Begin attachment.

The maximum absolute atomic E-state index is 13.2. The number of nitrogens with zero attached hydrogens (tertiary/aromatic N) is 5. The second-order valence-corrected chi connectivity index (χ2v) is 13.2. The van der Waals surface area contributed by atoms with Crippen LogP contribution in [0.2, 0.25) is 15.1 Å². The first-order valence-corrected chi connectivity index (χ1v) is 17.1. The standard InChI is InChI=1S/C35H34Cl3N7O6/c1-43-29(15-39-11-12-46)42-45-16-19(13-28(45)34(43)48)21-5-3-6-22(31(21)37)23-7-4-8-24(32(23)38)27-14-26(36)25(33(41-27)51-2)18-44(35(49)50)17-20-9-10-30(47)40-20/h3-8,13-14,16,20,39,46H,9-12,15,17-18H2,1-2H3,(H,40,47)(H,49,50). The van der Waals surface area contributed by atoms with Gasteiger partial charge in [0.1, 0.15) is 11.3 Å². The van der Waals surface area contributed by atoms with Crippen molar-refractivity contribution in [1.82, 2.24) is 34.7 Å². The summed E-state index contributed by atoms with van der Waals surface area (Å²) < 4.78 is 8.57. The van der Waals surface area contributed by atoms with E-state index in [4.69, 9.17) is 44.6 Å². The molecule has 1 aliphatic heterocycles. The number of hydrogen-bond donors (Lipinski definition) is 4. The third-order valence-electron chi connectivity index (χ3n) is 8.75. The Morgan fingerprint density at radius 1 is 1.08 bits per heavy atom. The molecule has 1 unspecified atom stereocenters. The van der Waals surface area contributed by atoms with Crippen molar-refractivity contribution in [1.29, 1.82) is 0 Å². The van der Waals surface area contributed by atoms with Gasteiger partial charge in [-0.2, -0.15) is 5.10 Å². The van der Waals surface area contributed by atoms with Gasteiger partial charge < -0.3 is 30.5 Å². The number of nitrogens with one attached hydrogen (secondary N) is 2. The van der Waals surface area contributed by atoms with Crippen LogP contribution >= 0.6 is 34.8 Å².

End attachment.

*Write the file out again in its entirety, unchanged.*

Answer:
The maximum absolute atomic E-state index is 13.2. The number of nitrogens with zero attached hydrogens (tertiary/aromatic N) is 5. The second-order valence-corrected chi connectivity index (χ2v) is 13.2. The van der Waals surface area contributed by atoms with Crippen LogP contribution in [0.2, 0.25) is 15.1 Å². The first-order valence-corrected chi connectivity index (χ1v) is 17.1. The standard InChI is InChI=1S/C35H34Cl3N7O6/c1-43-29(15-39-11-12-46)42-45-16-19(13-28(45)34(43)48)21-5-3-6-22(31(21)37)23-7-4-8-24(32(23)38)27-14-26(36)25(33(41-27)51-2)18-44(35(49)50)17-20-9-10-30(47)40-20/h3-8,13-14,16,20,39,46H,9-12,15,17-18H2,1-2H3,(H,40,47)(H,49,50). The van der Waals surface area contributed by atoms with Gasteiger partial charge in [0.1, 0.15) is 11.3 Å². The van der Waals surface area contributed by atoms with Crippen molar-refractivity contribution in [1.82, 2.24) is 34.7 Å². The summed E-state index contributed by atoms with van der Waals surface area (Å²) < 4.78 is 8.57. The van der Waals surface area contributed by atoms with E-state index in [4.69, 9.17) is 44.6 Å². The molecule has 1 aliphatic heterocycles. The number of hydrogen-bond donors (Lipinski definition) is 4. The third-order valence-electron chi connectivity index (χ3n) is 8.75. The Morgan fingerprint density at radius 1 is 1.08 bits per heavy atom. The molecule has 1 unspecified atom stereocenters. The van der Waals surface area contributed by atoms with Crippen molar-refractivity contribution in [1.29, 1.82) is 0 Å². The van der Waals surface area contributed by atoms with Gasteiger partial charge in [-0.2, -0.15) is 5.10 Å². The van der Waals surface area contributed by atoms with Gasteiger partial charge < -0.3 is 30.5 Å². The number of nitrogens with one attached hydrogen (secondary N) is 2. The van der Waals surface area contributed by atoms with Crippen LogP contribution >= 0.6 is 34.8 Å².